Olive Ridley's, role and beauty of dragonflies, climate change,
pesticide contamination, lignite mining, medicinal plants, coral
reefs, rights of community on their natural resources etc.
· This year four new categories and awards were introduced
in the festival including 'Best film produced by children (Rs 50,000/-),
'Best of the festival (Rs1, 50,000/-), and 'Revelation (about startling
new insights or discovery)' and 'Newcomers' both carrying a citation.
· Recognizing the popularity and support "Vatavaran"
has achieved in a short span of time, the United Nations Environment
Programme (UNEP) has expressed its full "support and backing
to Vatavaran". For the first time CMS & UNEP is recognized
and institutionalized "Prithvi Ratna" award, for "outstanding
contribution" in the field of wildlife and environment filmmaking.
This special award includes a citation and plaque.
· A bewildering 154 entries from filmmakers across the country
posed an enormous challenge to shortlist and nominate the films
for the coveted 'Vatavaran awards' this year. A 30 member strong
Screening and Nomination Committee headed by well-known writer and
columnist Shri Bhaskar Ghose, was constituted for a rigorous and
transparent judging process for the nomination of final entries
under seven different categories.
· Eminent professionals from various fields including cinema,
media, education, environment and wildlife are closely involved
in organizing the festival, prominent being Shri Suresh P. Prabhu,
Shri Samar Singh, Shri J. Veera Raghavan, Shri Kiran Karnik, Shri.
Rajiv Mehrotra, Shri Bittu Sahgal, Dr. Iqbal Malik, and Shri Sahab
· In response to the 'Vatavaran 2003' promotional campaign
being shown on television networks including Doordarshan and Zee
News, (CMS) received more than 4000 enquires which included letters
and phone calls, from the length and breadth of the country. Most
of them were written by children aged (8-15 years), soliciting further
information to participate in the festival.
· CMS has also received requests from several government,
autonomous and non-governmental organizations to host 'Vatavaran'
in their respective cities. Some prominent individual or organizations
like Amol Palekar, CPR Environmental Education Centre (Chennai),
AP Pollution Control Board (Hyderabad), few NGO's in Kolkata, and
Centre for Environment Education, Ahmedabad.
· Some prominent International organizations like United
Nations Environment Programme (UNEP), Wild Screen (UK), Television
trust for the Environment, Asia Pacific (TVE Asia Pacific), Planet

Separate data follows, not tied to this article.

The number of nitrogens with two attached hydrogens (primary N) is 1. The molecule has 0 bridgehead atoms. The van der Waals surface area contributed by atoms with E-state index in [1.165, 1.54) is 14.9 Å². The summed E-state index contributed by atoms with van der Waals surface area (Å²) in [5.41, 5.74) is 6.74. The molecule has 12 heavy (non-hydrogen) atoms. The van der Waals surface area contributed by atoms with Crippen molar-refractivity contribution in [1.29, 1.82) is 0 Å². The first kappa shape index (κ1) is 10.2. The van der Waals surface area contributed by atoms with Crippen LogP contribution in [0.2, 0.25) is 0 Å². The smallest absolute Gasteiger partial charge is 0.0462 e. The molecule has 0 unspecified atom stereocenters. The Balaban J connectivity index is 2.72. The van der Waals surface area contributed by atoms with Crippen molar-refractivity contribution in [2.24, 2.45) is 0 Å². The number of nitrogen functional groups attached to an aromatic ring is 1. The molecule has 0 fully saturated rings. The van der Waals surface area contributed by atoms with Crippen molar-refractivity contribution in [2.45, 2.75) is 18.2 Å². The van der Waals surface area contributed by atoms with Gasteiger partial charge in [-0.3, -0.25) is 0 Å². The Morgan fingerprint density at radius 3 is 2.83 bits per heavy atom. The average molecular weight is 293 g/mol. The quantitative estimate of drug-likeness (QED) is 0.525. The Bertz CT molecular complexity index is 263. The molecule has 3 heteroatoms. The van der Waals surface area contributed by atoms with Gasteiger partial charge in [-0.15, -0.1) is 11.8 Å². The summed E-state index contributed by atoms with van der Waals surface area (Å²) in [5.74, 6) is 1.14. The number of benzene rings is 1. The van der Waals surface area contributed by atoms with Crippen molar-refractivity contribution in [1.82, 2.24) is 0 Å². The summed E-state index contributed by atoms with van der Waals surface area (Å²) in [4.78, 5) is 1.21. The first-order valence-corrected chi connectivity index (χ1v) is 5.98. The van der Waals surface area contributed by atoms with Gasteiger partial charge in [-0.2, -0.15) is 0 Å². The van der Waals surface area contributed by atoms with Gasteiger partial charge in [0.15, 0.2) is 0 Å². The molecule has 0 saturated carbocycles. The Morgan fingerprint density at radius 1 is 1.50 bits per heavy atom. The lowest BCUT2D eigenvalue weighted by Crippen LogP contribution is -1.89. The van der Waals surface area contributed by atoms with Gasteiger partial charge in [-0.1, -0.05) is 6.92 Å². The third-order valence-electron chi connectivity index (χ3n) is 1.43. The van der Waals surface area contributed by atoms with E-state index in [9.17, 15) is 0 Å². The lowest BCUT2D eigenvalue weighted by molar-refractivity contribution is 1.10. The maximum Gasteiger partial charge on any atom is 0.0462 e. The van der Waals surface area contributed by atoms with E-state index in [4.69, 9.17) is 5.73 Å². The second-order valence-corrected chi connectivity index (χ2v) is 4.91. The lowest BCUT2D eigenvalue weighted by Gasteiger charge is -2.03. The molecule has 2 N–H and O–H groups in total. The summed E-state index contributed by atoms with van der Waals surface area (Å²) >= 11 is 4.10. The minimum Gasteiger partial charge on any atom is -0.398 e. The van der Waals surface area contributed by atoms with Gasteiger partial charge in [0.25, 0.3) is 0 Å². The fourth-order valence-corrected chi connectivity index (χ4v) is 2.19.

in Focus (Canada International environment film festival) have expressed
keen interest in collaborating with CMS and be active partner of
'Vatavaran' in the coming years.
ABOUT THE FILM FESTIVAL (NOV 18-20, 2003)
2003", India's exclusive National Environment and Wildlife
Film Festival have received phenomenal response. The three days
began with Special screenings for the children and panel discussion
on issues like "Water crisis: Looking Beyond" and "Promoting
Green Programmes on Indian Television: Planning the route ahead".
The Film Festival got off to a colorful start in a gala inaugural
ceremony. The three day long film festival showcases some of the
best documentaries produced by Indian filmmakers, focusing on conservation
and topical environmental issues. 'Water' is the main theme of the
festival this year.
the film festival the Chief Guest of the ceremony, Shri Vijai Kapoor,
Lt.Governor, Delhi appreciated the effort in organizing the film
festival second year in a row. In his welcome address Mr. Suresh
P. Prabhu, the Chairperson of the Steering Committee 'Vatavaran-2003'
said, "Vatavaran 2003" has evoked an overwhelming 154
film entries from across the country. Second year in running and
such an unprecedented response from the filmmakers fraternity, goes
on to exemplify the producers quest for a appropriate and credible
platform to showcase their works and concerns towards environment.
Vatavaran provides one such opportunity."
showcased some thirty short listed environment and conservation
films, under eight different categories. Highlighting the need to
hold an annual event, Mr. Prabhu said, "Vatavaran-endeavor
is to encourage and nurture a new breed of alternate filmmakers
who are passionate about environmental issues and through films
want to articulate the larger environmental concerns to initiate
a dialogue and debate."
Singh, Social activist and recipient of Magsaysay Award, expressing
his appreciation towards the initiative and said, "Films are
an effective medium to trigger grassroot change, such an effort
should be sustained to educate and spread the message of conservation."
Later he released a catalogue on Vatavaran 2003 with details and
synopsis of the nominated films to be screened during the festival.
Dr. N. Bhaskara
Rao, Chairman, Centre for Media Studies pointed out that the CMS
is organizing the film festival keeping in mind a five-pronged strategy-namely
to encourage filmmakers, to effectively use the powerful audio-visual
media, to sensitize Indian television channels to be more receptive
to the idea, to enthuse young ones and children, and to inculcate
appreciation and concern among the viewers towards environment.
Ms. Nafisa Ali Sodhi, Celebrity & Social activist, expressed